Concerns about CCO 2.0 brought up in senate committee

Last month, former Gov. John Kitzhaber raised concerns about the direction coordinated care organizations are headed when he spoke at the 2019 Oregon State of Reform Health Policy Conference.

Kitzhaber was the leading force behind the establishment of coordinated care organizations (CCOs) in 2012 when he was governor. With the current CCO contracts set to expire at the end of December, the Oregon Health Authority (OHA) is now in the midst of preparing for the next iteration of CCO contracts, referred to as “CCO 2.0.”

It is these new contracts, and the direction they are pushing CCOs, where Kitzhaber sees a problem.

 

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During his remarks at the State of Reform conference, Kitzhaber noted a lack of vision for the next five years of CCOs, and recommended legislators press the “pause button” to re-evaluate the trajectory of where CCOs are headed.

One key issue Kitzhaber says need to be reevaluated is the administrative burden being placed on CCOs. Previously, there were about 60 different administrative rules and regulations, but that number has jumped to about 200 with the new CCO contracts, he says. Kitzhaber says there isn’t clarity about the purpose of those rules. 

“If I were to advise the legislature, I think it would be worthwhile at least to put a pause button on for a moment – not on the contract process, but in the sheer volume of the rules and regulations. And say, what is the policy? Do we still embrace the direction we set up 5 years ago? And if not, how has it changed? And then, what are the problems that we face in getting there? And then how do these rules and regulations and civil penalties get us there?

It seems to me that taking a month or so to actually answer those questions would alleviate a lot of the concern, a lot of the confusion, and put us in a better place to move this to the next level,” said Kitzhaber. 

The result of these rules, according to Kitzhaber, is that there is less ability for individualization and a loss in the “local flavor” of individual CCOs.

“It’s not clear to me where the current administration wants the CCOs to be 5 years from now. It appears from the outside that they’re moving away from a local, community-based, innovative, collaborative partnership between the agency and the coordinated care organizations, to a much more regulatory, punitive insurance model,” said Kitzhaber.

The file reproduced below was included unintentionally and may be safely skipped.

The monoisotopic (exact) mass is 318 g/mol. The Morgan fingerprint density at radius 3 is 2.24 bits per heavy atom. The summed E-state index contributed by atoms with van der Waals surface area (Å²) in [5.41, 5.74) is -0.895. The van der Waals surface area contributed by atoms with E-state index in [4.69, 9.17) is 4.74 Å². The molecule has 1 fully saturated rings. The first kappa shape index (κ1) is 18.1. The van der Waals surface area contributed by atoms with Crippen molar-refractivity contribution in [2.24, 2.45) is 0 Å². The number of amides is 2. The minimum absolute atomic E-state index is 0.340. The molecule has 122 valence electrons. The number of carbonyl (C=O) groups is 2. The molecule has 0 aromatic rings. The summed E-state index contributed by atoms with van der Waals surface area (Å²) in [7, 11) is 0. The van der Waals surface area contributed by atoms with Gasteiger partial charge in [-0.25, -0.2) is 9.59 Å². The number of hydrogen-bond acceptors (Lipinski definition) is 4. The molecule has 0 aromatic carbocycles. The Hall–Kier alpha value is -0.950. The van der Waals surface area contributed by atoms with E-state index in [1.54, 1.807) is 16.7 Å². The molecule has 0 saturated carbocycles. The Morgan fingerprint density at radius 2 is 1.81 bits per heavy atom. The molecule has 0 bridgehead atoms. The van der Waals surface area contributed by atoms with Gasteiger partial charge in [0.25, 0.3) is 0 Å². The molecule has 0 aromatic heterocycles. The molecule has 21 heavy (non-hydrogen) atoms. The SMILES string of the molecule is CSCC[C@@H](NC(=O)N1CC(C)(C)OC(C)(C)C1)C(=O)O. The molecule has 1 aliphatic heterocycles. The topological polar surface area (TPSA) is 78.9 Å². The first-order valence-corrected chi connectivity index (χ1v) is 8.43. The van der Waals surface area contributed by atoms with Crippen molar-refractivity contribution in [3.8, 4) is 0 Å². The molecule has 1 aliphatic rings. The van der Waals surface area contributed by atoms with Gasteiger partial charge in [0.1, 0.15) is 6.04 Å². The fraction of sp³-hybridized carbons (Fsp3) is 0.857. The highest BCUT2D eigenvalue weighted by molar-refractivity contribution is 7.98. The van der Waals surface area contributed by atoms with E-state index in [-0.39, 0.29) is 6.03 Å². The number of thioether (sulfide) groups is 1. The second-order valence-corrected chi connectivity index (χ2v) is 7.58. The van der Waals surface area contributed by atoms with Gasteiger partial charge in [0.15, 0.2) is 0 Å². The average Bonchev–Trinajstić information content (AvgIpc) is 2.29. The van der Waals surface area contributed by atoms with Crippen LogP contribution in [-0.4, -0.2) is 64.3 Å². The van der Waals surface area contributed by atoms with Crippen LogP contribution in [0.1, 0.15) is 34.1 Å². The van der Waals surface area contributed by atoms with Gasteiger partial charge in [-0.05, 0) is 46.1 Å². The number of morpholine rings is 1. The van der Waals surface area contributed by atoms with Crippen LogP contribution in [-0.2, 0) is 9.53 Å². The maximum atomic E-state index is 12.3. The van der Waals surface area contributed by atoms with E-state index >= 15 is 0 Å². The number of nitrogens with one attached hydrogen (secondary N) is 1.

“The fact of the matter is health occurs at the local level with a provider and an individual. It is local. And I do think the “secret sauce” of the coordinated care organizations is that local flavor, that engagement, that sense of ownership by the local community.”

Kitzhaber’s comments have had an impact.

His remarks at the State of Reform Conference were reported on by Lund Report editor-in-chief Lynne Terry, and were featured in a piece by the Portland Business Journal. 

Though Kitzhaber wasn’t mentioned by name, many of his concerns were also the topic of discussion at a recent Senate Interim Committee on Health Care meeting. At the meeting, senators pressed Oregon Health Authority Director Pat Allen on a number of issues related to CCO 2.0. 

Before jumping in to address questions provided by the committee, Allen commented on the importance of CCO 2.0, the challenges OHA is trying to tackle, and the notion that the process should slow down. 

“One of the messages that we’re really getting pretty consistently is that we should slow this whole thing down and not move so quickly,” said Allen. “When we think about ‘slow down’ I think we really need to think in terms of the million members on the Oregon Health Plan and what we’re trying to deliver with CCO 2.0. And the idea that 2.0 really is a higher bar and a higher level of accountability and a higher level of transparency and clarity so that we can manage these kinds of processes and hold CCOs accountable to doing the job that I know they’re capable of doing and managing that care.”

In their list of questions, the committee asked about the new volume of reporting and regulations placed on CCOs. They questioned the usefulness of these reports and the administrative burden they might create. 

Allen noted that the new rules and reports are an attempt to clean up previous CCO rules and improve transparency, but said that OHA may have “bitten off more than we could chew.” He says they are actively working internally and with CCOs to identify opportunities where they can “delay, slim down, or get rid of” some of the reports. 

When Sen. Dennis Linthicum brought up “the full speed ahead” notion of CCO 2.0, Allen pushed back. 

“I would respectfully push back on the notion that I’m endorsing ‘full speed ahead.’ We’ve already delayed the whole process by a year. I’ve already talked about the fact that we’re working on how we can limit and reduce the portfolio of reports,” responded Allen. “I am by no means saying we’re not making a change to anything and we’re full speed ahead on everything. We are actively working to try to be responsive to this issue. But I also want to make sure that we’re operating this system for the benefit of members on the Oregon Health Plan, not for the benefit of coordinated care organizations.”

A highlight of Kitzhaber’s comments is available above. His full keynote can be viewed here